Sony’s Spider-Man: Into the Spider-Verse, a hit film hailed as a game-changing meld of CG technology with a retro, hand-drawn spirit, won the Golden Globe tonight as the top animated feature film of 2018.
Accepting the award, Spider-Verse producer and co-writer Phil Lord praised the “800 filmmakers around the world” who were challenged to reinvent the modern animation process with the film. The film was a surprise sensation among the many 2018 superhero releases, which Lord acknowledged by wondering aloud if the Globes victory was occurring “in an alternate universe.”
Spider-Verse is only the second theatrical animated film based on characters from Marvel Comics (the first was Big Hero 6 in 2014) and it veered from every previous big-screen Spider-Man adaptation by featuring a new version of the hero — a bilingual, mixed-race teen named Miles Morales (given voice by Shameik Moore).
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The film, which was directed by the trio of Bob Persichetti, Peter Ramsey and Rodney Rothman, faced a challenging field of competitors in the category: Pixar’s The Incredibles 2, Disney’s Ralph Breaks the Internet Studio Chizu’s Mirai and Wes Anderson’s eccentric epic Isle of Dogs.
The favorite in the category was Incredibles 2, the sequel that reunited the super-powered members of the Parr family (as well as writer-director Brad Bird) for a follow-up adventure that arrived in theaters 14 years after The Incredibles. The Pixar hit finished 2018 as the third highest-grossing film in domestic box office.
The animated feature competition is the “youngest” Globes category — the trophy was first presented in January 2007 at the 64th edition of the Globes. Cars from Disney’s Pixar drove off with that inaugural trophy and the CG-pioneering studio won each of the next four years as well, ushering in a decade of categorical dominance by the CG-pioneering studio.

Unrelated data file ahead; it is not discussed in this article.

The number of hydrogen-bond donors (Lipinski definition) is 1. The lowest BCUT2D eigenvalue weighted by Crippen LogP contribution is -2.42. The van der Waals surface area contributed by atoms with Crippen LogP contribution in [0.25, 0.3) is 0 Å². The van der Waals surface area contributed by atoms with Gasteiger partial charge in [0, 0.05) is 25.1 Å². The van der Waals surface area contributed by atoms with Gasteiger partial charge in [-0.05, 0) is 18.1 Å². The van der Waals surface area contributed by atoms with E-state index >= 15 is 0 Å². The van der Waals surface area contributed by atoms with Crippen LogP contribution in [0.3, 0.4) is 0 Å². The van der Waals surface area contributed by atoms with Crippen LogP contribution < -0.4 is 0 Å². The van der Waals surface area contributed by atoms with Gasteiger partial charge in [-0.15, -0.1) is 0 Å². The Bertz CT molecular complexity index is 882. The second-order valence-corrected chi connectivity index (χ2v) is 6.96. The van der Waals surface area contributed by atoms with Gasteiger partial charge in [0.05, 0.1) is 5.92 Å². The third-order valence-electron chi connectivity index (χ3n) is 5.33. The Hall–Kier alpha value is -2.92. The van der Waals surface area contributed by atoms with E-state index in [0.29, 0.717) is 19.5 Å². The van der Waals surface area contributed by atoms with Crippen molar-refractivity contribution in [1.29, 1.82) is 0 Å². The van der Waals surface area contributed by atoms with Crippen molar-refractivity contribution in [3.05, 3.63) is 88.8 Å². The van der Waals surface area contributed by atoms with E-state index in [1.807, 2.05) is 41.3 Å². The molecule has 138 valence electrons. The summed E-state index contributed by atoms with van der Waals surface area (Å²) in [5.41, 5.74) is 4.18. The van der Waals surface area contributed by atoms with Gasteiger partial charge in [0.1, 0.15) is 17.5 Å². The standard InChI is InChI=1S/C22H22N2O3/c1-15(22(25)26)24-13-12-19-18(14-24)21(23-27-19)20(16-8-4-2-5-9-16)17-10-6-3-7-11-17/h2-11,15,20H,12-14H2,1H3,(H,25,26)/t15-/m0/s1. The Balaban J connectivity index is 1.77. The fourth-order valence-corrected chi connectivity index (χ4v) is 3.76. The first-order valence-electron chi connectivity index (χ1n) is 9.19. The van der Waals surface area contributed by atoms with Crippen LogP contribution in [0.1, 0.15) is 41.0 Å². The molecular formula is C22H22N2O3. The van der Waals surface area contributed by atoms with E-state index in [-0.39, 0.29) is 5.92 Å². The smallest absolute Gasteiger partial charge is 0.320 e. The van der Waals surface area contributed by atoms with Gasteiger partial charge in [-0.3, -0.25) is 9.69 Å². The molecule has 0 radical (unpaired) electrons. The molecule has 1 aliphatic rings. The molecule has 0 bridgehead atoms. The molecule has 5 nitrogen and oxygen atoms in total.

Amazingly, all 10 Pixar films released since Cars have earned a nomination in the category. Eight of them went on to win the Globe, the most recent being last year’s triumphant Coco. In 12 years, only two Pixar films have gone home empty-handed: Cars 2 (2011) and, now, The Incredibles 2.
The Disney domination doesn’t stop there. Add in the wins by Frozen (2013) and Zootopia (2016) — each produced by the company’s old-school brand, Walt Disney Animation Studios — and Team Mouse has claimed the animation category 10 out of its 12 years of existence.
The timing of Spider-Verse gave it an extra emotional resonance, too, arriving in theaters in December, just weeks after the death of one Spider-Man co-creator (writer and Marvel icon Stan Lee at age 95) and a mere six months after the passing of the other (legendary artist Steve Ditko at age 90). The Golden Globe win for the Sony film also provides a memorable January kick-off moment for the 2019 celebration of the 80th anniversary of Marvel Comics.
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